Four out of five possible routes of the Peru – Brazil Bioceanic Railroad goes through natural protected areas or indigenous reservations.

This article was written by the Regional Group on Finance and Infraestructure (GREFI, in spanish); integrated by four civil society organizations from Latin America and the Caribe: Asociación Ambiente y Sociedad (AAS) from Colombia; Derecho, Ambiente y Recursos Naturales (DAR) from Perú; Fundar, centro de análisis e investigación from Mexico; and the Fundación para el Desarrollo de Políticas Sustentables (FUNDEPS) from Argentina.

  • This overlapping brings doubts about the convenience of the project.

The construction project of a railway that connects the coasts of the Pacific and Atlantic oceans, agreed upon by the governments of China, Brazil and Peru, does not have an official route yet. However, through Access to Information requests, we were able to gather information on the proposals of routs being discussed in the Viability Basic Study and on the technical opinion of the Environment and Culture sectors about the possible environmental and social impacts of each option.

After the signing of two memorandums of understanding in 2014 and 2015, the subgroup of technical experts of the three countries, under the leadership of China and the Ministry of Transport and Communications -Peru’s focal point-, is preparing the basic studies for the project. GREFI was able to access the preliminary version of the study. This was elaborated in October 2015 by the Chinese company China Railway Eryuan Engineering Group, which is also describing and assessing the five proposed routes to the ports in the Peruvian coast.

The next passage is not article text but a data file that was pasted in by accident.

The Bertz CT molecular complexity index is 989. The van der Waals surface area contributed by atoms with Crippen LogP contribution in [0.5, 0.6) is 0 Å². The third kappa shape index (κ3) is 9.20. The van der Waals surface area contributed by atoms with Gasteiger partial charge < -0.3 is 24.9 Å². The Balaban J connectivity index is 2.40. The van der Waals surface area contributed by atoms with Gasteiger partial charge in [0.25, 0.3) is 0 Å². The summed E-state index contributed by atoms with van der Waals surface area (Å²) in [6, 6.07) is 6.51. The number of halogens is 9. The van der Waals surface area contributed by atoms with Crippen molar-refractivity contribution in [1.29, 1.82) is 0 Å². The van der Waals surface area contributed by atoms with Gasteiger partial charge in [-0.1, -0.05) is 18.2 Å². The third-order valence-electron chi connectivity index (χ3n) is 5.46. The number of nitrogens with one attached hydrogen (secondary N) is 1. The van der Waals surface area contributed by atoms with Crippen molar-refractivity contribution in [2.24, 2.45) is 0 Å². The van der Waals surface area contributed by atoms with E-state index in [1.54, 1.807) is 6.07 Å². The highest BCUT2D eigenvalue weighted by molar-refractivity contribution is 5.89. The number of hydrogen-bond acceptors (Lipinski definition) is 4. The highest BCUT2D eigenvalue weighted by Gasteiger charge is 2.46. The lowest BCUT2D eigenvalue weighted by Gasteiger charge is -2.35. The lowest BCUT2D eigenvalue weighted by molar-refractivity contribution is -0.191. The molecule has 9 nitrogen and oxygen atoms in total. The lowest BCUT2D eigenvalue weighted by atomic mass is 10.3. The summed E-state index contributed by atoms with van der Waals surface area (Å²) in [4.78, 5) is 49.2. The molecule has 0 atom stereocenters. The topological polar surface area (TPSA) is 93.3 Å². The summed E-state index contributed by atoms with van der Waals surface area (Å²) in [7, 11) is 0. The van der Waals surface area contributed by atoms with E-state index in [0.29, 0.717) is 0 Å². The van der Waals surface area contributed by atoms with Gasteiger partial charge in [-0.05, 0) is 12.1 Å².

MAPA TREN

Chart 1. Alternative routes

The alternatives are distributed into two main corridors, the Northern – Central corridor and South corridor. Within the first, the routes "B", "P", "C1" and "C2" propose crossing the border through Loreto and Ucayali regions in Peru. As is detailed in the study, none of these options could avoid passing through and compromise natural protected areas or indigenous territorial reserves in Peru and Brazil. However, the study consider and recommends the "C1" route as the most viable alternative.

The "B" and "P" routes goes across the Sierra del Divisor National Park in the Brazilian and Peruvian side respectively, which were considered infeasible in the study by the technical teams. Alternative "C1" and "C2" bypass this protected area to the south; however, in the first case the route passes over indigenous territories in Peru and through reservations of indigenous peoples in voluntary isolation in Brazil, noticing in both cases the existence of social difficulties for the implementation of the project.

In the South Corridor, the "S" route starts at Río Blanco in Brazil and ends in Puerto Maldonado in Peru, following the path of the South Interoceanic Highway. This route would not affect nature reservations or indigenous lands.

Technical opinion of Environment al Culture Ministries

The technical opinions summited in October 2015 by Environment and Culture to the General Directorate of Roads and Railways (DGCF) of the Communications and Transport Ministry -the office in charge of coordinating the Experts Group of Peru-, both agreed that B route should be discarded.

The Viceministry of Environmental Management (VGA) and the National Service of Natural Protected Areas (SERNAMP) discarded this option because it will cross the Sierra del Divisor National Park and the Regional Conservation Area Cordillera Escalera in Ucayali (Oficio N° 313-2015-VMGA/MINAM). The Ministry of Culture, through its General Directorate of Indigenous Peoples (DGPI)  also considered (Oficio N°258-2015-DGPI/VMI/MC) that B route will cross the Territorial Reservation Yavari-Tapiche, wich could affect the rights of indigenous peoples in isolation and initial contact.